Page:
While in Rome, I decided to stay in a room at a couple’s apartment through Airbnb. While walking around the Colosseum, I got a phone call from the owner that the pair had broken up, and since she didn’t want to speak to him, or stay in the apartment, I’d need to find a new place to stay that night. The whole thing was quite dramatic, and packing my bags, I felt like I was stuck in the middle of a soap opera. But I was proud of myself for going with the flow and also managing not to laugh at the insanity of it all (at least in the apartment). This trip has absolutely helped me adjust and deal with unexpected switched plans.
My next stop was Venice, which has always been an absolute dream of mine to visit. I was surprised by the sheer number of bridges and canals on the island. While I had imagined there would be many, I didn’t expect water at every turn–but I totally loved it. The city was beautiful, and I loved taking the ferry to explore the nearby islands of Murano and Burano.
With Venice being my longest stay in Europe, I had time to take some amazing day trips and become really familiar with Italian public transport. I was surprised by how easy it was to visit different cities nearby within a day, and loved how accessible places in Europe were by train. I visited Verona, the setting for Shakespeare’s Romeo and Juliet, and Padua, which houses Giotto’s Scrovegni Chapel (a total bucket-list place!).
Next up was Paris: an unsurprisingly easy city to fall in love with. I especially loved spending the day in Versailles. The singing gardens were a definite highlight, and I was overwhelmed by the extravagance and size of them. The interior rooms of the palace were dripping with luxury and beauty, and it was amazing to see the rooms where the royal women lived and got ready each morning. I also enjoyed visiting the Dior Gallery, which felt so connected to Paris and Renaissance-era fashion. I couldn’t have prepared for the incredibly vast collections at the Louvre and Musee d’Orsay and had a blast seeing so many of the artworks I’d studied for the first time.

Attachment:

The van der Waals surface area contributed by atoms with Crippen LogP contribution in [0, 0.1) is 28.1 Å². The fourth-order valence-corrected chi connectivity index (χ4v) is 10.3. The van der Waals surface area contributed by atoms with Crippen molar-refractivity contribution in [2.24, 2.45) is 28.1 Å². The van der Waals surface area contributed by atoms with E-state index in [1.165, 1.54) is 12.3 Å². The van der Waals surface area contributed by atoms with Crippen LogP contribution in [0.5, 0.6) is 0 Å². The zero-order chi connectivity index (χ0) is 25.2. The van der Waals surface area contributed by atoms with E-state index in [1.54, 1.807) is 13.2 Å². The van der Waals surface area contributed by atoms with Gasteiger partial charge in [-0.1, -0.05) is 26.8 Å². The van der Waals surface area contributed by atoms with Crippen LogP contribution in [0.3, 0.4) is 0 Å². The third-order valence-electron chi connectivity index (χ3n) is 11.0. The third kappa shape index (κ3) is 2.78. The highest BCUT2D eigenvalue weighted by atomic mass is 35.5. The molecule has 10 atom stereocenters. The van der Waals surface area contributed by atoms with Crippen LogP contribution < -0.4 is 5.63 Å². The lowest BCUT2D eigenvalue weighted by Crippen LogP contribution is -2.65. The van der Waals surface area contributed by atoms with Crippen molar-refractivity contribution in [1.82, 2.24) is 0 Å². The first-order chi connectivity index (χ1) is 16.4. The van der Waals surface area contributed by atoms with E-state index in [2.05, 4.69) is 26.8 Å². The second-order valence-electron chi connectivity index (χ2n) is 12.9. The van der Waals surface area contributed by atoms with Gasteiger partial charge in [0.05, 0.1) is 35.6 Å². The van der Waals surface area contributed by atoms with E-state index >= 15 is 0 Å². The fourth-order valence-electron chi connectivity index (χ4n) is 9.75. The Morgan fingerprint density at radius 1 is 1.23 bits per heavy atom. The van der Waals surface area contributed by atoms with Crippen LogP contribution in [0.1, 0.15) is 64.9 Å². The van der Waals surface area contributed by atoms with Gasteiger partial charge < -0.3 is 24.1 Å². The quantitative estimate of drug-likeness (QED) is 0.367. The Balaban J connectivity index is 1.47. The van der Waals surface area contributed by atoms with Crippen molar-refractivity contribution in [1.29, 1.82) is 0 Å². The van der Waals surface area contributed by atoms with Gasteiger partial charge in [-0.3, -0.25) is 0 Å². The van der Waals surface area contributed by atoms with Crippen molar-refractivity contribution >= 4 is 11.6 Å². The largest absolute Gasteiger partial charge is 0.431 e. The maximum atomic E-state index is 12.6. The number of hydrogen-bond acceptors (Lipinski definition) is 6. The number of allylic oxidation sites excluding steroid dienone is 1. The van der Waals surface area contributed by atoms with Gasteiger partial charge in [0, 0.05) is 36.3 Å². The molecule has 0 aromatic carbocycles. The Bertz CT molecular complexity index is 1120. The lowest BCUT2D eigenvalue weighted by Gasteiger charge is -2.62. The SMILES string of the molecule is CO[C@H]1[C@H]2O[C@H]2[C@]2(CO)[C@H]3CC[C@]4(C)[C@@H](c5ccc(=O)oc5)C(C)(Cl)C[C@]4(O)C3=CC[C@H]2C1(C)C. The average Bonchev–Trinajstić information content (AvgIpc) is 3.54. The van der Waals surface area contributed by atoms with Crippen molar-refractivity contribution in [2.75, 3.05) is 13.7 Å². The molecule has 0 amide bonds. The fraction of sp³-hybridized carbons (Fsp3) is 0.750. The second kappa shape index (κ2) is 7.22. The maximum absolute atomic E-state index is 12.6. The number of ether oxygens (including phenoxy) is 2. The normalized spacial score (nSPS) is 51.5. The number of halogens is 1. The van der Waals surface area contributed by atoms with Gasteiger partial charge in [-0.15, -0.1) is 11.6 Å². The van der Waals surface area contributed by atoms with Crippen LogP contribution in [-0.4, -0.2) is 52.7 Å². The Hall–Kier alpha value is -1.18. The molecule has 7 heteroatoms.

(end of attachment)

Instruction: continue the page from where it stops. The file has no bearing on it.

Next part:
My last stop was Rouen, France, which was a great home base to explore the Normandy region. I made sure to spend a day at Monet’s house and gardens, which were incredibly beautiful. I also explored Rouen itself, which is known as the city of 100 bell towers because of all its beautiful, decorative, and tall churches.
I couldn’t be more grateful for this experience and all it has taught me. I had met so many wonderful people from all over the world, and been able to see places I had only dreamed of. The NEXT scholarship has helped me expand my worldview so much farther than I thought possible, and I will remember this summer forever. Thank you, thank you, thank you!